Michelle Martin

Undoer of knots

Sunday, December 11, 2016

Sometimes I think Teresa stays up all night and ties knots in her hair. How else to explain the snarls that form at the nape of her neck, the web of tangles forming a net on the crown of her head, the strands twisted around one another along the sides of her face?

Every morning, before I leave for work, we get her up and she and I sit on the couch and I brush the tangles out. I do my best to go gently, but snags are inevitable. Just as inevitable are her wails of “Ouch!” and “Stop!”, because those snags do hurt, as anyone who has ever had long hair knows.

On a good morning — usually when her hair has stayed tied back all night — we can finish the job with a minimum of pain (and protest) in about 10 minutes. On a bad morning, one after she removed her ponytail holders hours before bed the night before, well, it’s at least double that, with extra time for me to ask her to move her hands from covering head, or tell her to only say “ouch” when it actually hurts. Then I know something pulled and I can be more careful; if she complains that it hurts when I’m not actually touching her hair, there’s not much I can do.

Often, the hair-brushing ends with her in tears and me nearly there, and more than once, I have suggested (or threatened, depending on your perspective) we get her hair cut shorter so it’s less of an issue. So far, she hasn’t wanted it much shorter than shoulder-length. I thought she disliked our daily dose of drama as much as I did until yesterday, when she picked up my phone to play one of her games and noticed that the alarm was set for 5:30 a.m.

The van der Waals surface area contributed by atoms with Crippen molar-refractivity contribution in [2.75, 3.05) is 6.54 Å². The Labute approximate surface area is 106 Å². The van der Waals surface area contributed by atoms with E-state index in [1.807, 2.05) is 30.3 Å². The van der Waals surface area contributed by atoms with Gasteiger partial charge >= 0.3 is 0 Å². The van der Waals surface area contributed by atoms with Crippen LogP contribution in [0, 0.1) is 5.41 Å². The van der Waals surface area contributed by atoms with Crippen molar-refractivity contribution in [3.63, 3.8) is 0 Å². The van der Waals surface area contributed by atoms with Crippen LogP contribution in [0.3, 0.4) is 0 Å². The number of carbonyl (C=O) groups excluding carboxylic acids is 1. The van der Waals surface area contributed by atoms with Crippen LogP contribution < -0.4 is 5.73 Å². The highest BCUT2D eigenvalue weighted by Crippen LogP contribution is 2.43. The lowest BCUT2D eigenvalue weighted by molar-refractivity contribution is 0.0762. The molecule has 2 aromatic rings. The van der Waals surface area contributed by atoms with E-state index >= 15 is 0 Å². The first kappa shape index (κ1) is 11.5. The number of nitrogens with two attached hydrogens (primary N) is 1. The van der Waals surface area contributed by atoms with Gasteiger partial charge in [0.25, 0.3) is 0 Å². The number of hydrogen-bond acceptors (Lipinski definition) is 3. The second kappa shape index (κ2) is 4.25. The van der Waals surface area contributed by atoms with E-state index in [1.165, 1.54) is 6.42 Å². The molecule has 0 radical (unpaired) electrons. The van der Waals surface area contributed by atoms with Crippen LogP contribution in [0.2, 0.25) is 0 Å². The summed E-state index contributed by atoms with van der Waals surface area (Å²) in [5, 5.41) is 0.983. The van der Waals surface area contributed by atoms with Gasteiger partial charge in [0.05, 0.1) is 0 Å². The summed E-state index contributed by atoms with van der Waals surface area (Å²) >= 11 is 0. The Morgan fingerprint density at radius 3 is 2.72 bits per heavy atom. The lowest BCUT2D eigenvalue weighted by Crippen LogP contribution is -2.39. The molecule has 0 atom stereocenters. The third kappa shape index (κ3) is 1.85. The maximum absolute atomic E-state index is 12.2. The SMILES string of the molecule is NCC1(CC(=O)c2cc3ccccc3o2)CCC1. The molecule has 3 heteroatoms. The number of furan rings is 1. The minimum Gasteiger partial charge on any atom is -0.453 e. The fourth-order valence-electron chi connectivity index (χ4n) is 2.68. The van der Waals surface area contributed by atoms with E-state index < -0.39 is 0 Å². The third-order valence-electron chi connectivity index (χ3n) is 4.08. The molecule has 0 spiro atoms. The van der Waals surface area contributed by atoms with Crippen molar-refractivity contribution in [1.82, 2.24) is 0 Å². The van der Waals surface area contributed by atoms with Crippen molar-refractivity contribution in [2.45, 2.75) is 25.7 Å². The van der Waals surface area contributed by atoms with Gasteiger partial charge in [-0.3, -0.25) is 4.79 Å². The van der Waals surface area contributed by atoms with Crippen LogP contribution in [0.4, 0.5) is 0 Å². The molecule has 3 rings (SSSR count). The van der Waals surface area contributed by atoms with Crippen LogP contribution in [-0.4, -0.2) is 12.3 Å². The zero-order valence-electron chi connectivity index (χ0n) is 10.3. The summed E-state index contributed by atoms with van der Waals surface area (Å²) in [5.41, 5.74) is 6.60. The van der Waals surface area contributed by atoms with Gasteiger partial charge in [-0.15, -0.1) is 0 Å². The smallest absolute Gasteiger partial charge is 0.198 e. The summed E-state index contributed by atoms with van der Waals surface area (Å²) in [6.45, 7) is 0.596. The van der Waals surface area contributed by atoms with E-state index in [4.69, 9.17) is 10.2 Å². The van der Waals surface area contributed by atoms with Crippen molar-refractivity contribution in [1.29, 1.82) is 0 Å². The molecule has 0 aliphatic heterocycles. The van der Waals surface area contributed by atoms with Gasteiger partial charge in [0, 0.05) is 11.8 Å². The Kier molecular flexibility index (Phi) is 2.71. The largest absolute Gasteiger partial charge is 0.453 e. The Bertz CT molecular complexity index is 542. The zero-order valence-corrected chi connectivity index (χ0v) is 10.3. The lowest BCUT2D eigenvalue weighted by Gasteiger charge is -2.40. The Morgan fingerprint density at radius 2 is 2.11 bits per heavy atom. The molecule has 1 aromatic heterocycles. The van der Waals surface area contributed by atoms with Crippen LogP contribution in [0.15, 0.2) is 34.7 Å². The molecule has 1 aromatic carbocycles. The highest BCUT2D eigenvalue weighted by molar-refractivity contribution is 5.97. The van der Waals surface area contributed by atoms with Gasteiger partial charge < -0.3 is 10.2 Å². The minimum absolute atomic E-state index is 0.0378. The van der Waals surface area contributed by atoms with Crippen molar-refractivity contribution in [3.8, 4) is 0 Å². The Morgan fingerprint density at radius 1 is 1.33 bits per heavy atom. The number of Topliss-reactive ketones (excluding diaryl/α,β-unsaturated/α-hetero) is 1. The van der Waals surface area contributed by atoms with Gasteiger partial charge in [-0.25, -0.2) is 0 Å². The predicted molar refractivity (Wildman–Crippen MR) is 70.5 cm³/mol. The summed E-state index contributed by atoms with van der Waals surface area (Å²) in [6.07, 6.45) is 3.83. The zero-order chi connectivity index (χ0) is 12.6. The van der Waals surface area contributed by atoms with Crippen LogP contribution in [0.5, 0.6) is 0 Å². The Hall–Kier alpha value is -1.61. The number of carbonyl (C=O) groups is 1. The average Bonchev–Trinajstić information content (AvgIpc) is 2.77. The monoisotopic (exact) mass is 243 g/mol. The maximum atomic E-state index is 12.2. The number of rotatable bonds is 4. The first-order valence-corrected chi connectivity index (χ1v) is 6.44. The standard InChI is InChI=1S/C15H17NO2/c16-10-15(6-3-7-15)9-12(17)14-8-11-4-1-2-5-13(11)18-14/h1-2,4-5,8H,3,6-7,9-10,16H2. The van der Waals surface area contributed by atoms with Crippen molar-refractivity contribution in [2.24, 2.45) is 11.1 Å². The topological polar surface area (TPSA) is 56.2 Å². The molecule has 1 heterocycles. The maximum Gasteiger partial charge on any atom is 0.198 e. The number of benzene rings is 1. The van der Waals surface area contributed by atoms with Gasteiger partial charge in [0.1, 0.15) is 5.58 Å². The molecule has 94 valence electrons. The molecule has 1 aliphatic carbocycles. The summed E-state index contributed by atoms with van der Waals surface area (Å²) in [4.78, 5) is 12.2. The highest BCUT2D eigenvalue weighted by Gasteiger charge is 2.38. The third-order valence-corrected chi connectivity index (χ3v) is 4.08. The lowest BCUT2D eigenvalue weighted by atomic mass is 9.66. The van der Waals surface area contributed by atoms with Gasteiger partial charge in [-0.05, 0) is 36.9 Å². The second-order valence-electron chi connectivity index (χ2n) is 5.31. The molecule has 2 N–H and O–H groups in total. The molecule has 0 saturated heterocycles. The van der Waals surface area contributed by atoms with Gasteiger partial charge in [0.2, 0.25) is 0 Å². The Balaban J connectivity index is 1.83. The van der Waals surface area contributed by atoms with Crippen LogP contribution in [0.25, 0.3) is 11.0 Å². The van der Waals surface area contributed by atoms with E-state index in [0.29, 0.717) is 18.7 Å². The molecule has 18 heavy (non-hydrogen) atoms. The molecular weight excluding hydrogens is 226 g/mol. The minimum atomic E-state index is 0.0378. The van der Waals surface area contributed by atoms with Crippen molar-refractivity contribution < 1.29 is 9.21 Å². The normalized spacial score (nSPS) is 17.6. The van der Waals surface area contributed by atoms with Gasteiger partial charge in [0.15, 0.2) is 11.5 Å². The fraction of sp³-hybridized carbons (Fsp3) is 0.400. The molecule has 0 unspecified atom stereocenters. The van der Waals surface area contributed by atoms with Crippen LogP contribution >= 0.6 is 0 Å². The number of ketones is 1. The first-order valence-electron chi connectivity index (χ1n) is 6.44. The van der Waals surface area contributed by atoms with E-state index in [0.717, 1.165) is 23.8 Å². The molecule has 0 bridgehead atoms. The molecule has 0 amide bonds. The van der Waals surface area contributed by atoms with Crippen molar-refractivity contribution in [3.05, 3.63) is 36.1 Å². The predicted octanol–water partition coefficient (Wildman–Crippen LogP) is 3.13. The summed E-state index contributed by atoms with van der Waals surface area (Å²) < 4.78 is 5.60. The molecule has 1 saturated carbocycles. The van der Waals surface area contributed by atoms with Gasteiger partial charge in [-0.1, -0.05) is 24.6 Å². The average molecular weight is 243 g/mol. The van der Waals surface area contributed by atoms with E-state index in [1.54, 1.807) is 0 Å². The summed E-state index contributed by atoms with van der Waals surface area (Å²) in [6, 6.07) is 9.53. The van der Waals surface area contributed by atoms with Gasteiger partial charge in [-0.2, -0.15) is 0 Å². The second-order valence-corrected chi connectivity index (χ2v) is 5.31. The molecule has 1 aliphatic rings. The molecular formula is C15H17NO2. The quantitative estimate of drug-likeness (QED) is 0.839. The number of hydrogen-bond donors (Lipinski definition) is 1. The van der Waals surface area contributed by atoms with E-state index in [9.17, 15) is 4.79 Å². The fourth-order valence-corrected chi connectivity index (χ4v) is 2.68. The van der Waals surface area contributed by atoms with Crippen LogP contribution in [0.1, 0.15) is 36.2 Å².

“Do you have to go to work early?” she asked.

No, I explained. That’s when I always get up so I can get ready for work before she wakes up and I brush her hair.

“So you’re still going to brush my hair in the morning?” she asked.

I confirmed that I was, and she said, “Good,” and moved on.

I was surprised to say the least. I would have thought she would prefer that I not do it, that I would leave her dad to cope with pulling it back for school, tangles intact. Turns out, I was wrong. She was counting on me being there, sitting on the couch, watching the traffic and weather reports, taking a minute to cuddle with her when her hair is done.

So I’ll try to be more patient with her. A prayer to Mary, under her name of Our Lady, Undoer of Knots, might help. The title, one which has been used since the second century, refers to Mary’s role in salvation, making the impossible possible. But she can help, too, when it comes to developing the forbearance to undoing the knots — literal and otherwise — in our own lives.